By Neil Kinson, Chief of Staff, Redwood Software
Last week, we discussed how the role of the CIO, far from being under threat, is becoming more vital than ever before for the successful implementation of wide-ranging projects – particularly where automation is involved.
However, to turn that perceived threat into a clear advantage, CIOs will need to embrace changes to their function in the same way they must embrace new technologies. When it comes to automation implementations, there are three key ways a CIO can help ensure success.
Own every project
As we mentioned before, digital officers are agents of change, not the people with the deepest technology knowledge. The CIO is there to support the desired transformational change by providing the right skills for the project at the right time.
Too often, CIOs don’t take sufficient ownership of a project to know what is truly going on. Relying on someone else lcan leave projects without the broad knowledge and experience required. Don’t be that person in your organization, put yourself at the forefront of every project.
Identify talent – and then set it free
The second ‘secret’ to a CIO’s role is in identifying – and, crucially, freeing-up – talent within an organization. The perfect person for a project might not be the most available – talented people are often the ones that end up buried in the day-to-day quagmire simply by virtue of being talented.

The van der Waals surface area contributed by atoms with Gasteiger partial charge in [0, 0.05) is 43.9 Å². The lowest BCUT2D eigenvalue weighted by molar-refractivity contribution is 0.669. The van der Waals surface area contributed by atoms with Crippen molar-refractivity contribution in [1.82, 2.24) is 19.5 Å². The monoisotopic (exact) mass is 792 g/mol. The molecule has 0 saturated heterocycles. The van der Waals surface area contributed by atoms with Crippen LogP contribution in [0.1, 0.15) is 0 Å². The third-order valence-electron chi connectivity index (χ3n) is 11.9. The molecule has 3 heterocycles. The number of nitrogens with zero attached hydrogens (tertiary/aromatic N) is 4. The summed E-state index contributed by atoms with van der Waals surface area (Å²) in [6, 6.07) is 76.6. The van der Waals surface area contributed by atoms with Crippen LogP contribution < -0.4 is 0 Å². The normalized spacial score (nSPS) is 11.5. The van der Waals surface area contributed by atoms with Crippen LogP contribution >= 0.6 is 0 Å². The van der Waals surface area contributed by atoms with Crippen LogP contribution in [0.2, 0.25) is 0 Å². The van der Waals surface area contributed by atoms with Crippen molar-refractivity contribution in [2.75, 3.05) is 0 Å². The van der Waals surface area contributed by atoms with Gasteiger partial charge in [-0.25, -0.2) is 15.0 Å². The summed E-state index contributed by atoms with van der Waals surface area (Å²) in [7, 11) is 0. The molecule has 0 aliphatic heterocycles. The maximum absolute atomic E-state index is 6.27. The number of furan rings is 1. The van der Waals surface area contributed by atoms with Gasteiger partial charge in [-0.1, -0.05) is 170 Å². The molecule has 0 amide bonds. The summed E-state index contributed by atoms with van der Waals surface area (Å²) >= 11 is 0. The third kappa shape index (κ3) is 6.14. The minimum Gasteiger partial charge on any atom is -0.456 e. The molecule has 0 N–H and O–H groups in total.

By removing the drudgery from the daily tasks of your most talented employees, you’ll be making the most of all the innovation within your business. Not only can automation help lighten this load, the right strategy also helps bridge the gap between legacy overheads and the expectations of a workforce used to ‘self-service’ IT.
…But don’t only rely on skill
For many, this is the tricky part, because as we’ve just identified, you want your most talented people working on your most ambitious projects. However, if the CIO asks a highly skilled person, but one that lacks an enthusiastic mindset, to be in charge of a project, it’s far more likely to suffer in the long-run.
Finding the person that has both the right skills and the right level of initiative is key – seeing through a transformational project takes energy and willingness, but too frequently businesses entrust them to the wrong people within an organization.
To find and unlock that organizational potential, it’s vital that staff aren’t stuck in the day-to-day grind of repetitive manual tasks – that’s what automation is for, after all.
To see how Redwood can help you on your way to transformational success, get in touch with us below.